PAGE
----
People who have prayed to St. Joseph for a favor, and been granted that favor, sometimes use St. Joseph's Day to carry out their side of the promise.

Giordano said that she is one of them.

"In 2005, when I had a table, I prayed to St. Joseph to bless my family with a child," Giordano said. "In 2007 the honored guest at our table was my daughter." Her name is Gabriella, adopted from Guatemala by Giordano in 2006 -- but conceived, Giordano points out, in March 2005.

"So one of the reasons in writing this cookbook is to thank St. Joseph for my good luck and my good fortune."

Which doesn't extend to getting Gabriella to eat Pasta con Sarde at the St. Joseph's table. "There's not much she'll eat at it right now," the chef said, "besides the cookies."

"The St. Joseph's Day Table Cookbook," by Mary Ann and Paul Giordano (126 pages, Buffalo Heritage, $24.95) is available at local bookstores or

> Fried Cardoons

2 pounds domestic cardoons (or wild burdocks)

Lemon juice and water

1/4 cup seasoned Italian bread crumbs

4 extra-large eggs

3 tablespoons chopped fresh parsley

1 teaspoon dried oregano

1 clove garlic, chopped

4 tablespoons grated Parmesan cheese

1 teaspoon kosher salt

1/2 teaspoon black pepper

1 cup vegetable oil, preferably salad/olive blend

To prepare the cardoons, separate the stalks and rinse well. Discard any discolored outer stalks and leaves. Trim the base, tip, and outermost stalks, removing strings from the stalks as you would from celery. A potato peeler works well.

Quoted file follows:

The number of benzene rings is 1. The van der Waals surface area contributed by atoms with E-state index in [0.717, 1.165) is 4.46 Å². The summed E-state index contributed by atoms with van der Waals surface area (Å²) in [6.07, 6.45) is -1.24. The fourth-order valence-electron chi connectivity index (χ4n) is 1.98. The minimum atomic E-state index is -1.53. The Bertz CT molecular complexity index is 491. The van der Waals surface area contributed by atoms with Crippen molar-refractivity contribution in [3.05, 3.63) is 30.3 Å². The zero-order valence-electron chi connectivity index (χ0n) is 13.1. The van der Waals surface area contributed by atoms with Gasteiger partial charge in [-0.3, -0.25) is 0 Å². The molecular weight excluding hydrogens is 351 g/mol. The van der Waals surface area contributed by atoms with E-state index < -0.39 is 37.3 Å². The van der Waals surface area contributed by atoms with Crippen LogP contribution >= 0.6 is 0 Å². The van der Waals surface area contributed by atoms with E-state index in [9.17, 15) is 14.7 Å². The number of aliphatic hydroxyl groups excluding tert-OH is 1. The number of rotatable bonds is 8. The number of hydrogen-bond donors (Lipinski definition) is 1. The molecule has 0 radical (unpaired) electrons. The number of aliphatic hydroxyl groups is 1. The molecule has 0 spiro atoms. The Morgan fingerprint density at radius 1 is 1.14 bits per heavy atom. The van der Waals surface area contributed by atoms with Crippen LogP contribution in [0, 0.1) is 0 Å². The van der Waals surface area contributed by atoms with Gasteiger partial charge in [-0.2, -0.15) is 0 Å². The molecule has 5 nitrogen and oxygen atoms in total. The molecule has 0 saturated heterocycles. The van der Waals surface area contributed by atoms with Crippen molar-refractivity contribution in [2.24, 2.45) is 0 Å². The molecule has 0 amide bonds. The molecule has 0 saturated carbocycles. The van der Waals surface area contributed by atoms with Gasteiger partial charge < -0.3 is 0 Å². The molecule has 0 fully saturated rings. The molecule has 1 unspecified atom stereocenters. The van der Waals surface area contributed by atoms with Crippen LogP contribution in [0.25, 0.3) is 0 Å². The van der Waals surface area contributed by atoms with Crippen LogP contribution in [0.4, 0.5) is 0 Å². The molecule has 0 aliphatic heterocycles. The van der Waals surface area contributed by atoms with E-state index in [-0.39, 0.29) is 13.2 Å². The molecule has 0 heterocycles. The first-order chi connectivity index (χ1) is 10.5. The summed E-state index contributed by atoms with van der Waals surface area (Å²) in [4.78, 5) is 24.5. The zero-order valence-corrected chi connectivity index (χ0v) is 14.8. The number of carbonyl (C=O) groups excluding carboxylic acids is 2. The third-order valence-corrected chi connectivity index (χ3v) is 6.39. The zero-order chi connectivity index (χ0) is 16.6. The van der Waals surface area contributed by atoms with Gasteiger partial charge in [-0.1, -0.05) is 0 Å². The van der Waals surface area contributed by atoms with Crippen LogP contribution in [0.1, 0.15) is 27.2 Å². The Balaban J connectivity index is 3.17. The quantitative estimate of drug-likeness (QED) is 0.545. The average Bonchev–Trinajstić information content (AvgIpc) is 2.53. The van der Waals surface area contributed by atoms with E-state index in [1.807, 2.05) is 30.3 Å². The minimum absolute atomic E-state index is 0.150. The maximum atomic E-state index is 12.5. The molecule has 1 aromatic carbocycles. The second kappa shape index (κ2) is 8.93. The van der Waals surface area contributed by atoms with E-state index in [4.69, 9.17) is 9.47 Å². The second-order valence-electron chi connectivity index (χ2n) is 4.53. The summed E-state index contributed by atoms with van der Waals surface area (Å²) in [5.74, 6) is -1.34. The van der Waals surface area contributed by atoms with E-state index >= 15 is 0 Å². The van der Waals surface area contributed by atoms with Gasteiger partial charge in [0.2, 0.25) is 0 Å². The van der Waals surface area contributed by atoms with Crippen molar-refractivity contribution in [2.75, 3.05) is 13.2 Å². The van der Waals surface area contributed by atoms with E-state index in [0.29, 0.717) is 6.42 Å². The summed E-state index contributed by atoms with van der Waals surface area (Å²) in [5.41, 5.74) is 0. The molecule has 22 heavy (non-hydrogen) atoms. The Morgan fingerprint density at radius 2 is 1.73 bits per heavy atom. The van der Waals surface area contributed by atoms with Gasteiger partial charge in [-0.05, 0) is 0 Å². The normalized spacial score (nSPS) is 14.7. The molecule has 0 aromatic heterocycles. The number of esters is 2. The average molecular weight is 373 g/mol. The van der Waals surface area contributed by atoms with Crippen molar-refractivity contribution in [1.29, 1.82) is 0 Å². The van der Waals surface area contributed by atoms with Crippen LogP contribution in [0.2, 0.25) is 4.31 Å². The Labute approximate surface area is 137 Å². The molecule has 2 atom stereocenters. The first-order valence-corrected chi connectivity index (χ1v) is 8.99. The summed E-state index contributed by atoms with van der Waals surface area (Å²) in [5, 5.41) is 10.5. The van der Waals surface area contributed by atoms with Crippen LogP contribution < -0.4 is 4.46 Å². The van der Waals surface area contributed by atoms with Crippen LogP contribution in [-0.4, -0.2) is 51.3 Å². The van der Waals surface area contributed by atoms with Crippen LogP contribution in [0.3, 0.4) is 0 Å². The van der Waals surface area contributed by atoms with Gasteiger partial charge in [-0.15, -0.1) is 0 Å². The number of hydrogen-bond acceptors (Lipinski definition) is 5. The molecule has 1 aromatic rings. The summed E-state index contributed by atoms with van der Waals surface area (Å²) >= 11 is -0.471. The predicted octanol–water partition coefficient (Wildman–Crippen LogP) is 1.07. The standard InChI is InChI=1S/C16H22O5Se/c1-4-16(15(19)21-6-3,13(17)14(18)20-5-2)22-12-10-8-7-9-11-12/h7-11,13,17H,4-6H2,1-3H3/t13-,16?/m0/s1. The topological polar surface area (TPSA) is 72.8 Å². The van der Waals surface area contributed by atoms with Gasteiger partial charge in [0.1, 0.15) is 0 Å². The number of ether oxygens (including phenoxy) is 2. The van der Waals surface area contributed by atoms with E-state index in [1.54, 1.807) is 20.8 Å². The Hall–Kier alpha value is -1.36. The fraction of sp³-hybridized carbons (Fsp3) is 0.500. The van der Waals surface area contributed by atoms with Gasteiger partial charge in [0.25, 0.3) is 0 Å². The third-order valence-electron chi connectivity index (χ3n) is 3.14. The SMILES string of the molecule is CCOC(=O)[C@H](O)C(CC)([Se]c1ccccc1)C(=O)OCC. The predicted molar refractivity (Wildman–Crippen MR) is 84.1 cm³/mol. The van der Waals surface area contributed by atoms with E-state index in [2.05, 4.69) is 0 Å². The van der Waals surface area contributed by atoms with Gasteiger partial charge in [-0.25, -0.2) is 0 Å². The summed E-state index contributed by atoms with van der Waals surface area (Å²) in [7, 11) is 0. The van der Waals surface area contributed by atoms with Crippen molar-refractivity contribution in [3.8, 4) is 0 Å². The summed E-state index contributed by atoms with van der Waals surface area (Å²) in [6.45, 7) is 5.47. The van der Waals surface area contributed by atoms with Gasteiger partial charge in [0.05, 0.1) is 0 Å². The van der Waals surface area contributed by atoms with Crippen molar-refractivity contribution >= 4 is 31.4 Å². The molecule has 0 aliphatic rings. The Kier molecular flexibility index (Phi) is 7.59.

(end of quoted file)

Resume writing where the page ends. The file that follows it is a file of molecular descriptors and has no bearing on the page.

Cut the cardoons crosswise into 5-inch lengths, then lengthwise into 1/2 -inch strips. Soak the cardoons briefly in cold water with lemon juice to prevent discoloring. Bring 4 to 6 quarts of salted water to a boil in a large pot. Add the cardoons and simmer for 15 minutes or until tender. Drain well and cool quickly.

To make the batter, mix all the ingredients except the cardoons and the oil in a bowl.

Heat the oil in a large skillet over medium flame until the oil bubbles when the cardoons are placed in the pan. Dip stalks in the batter two or three at a time. Fry the stalks until golden brown, regulating the heat so the oil continues to bubble gently but does not cook the cardoons too quickly.

Remove the cardoons to a warming plate covered with paper towels. Season to taste with salt and pepper. Serve immediately, or reheat in the oven (not in a microwave, to maintain a crispy crust).

Makes about 30 pieces per pound. If serving warm, sprinkle with extra grated Parmesan. Can also be served cold.

> Sfinge di San Giuseppe

2 cups water

5 tablespoons butter

2 tablespoons sugar

Pinch of salt

2 teaspoons baking powder

2 cups flour

8 large eggs

2 teaspoons vanilla extract

2 teaspoons whiskey

Shortening or vegetable oil for frying (shortening produces a crispier puff)

Confectioners' sugar, for garnish

Orange zest, for garnish

Combine water, butter, sugar and salt in large saucepan and bring to a boil. Add the baking powder and flour all at once, and stir until the mixture comes away from the sides of the pan. Remove the pan from the heat and allow it to cool for 2 minutes or until the mixture is no longer steaming.

Place the mixture in a food processor, and, with machine running, add the eggs one at a time, processing until they are incorporated. Add the vanilla and whiskey, blending them into the mixture.

Heat 2 to 3 inches of oil to 375 degrees in a deep fryer or a large, shallow pot. The dough will expand to 2 or 3 times its original size, so use sufficient oil. Drop batter into the oil 1 teaspoon at a time, and fry until golden brown. Remove the puffs to drain on paper towels.

Fill the puffs with custard or ricotta cannoli filling, and sprinkle them with powdered sugar when ready to serve. Garnish with candied orange peel. Makes 50 to 60 pieces.

Cook's note: Sfinge have a mind of their own. Once you release them into the hot oil, they flip themselves over again and again until they are almost done. There is no need to touch them at all except at the very end when they won't turn over anymore. Then, help them out with one last flip before removing them to a paper towel to drain.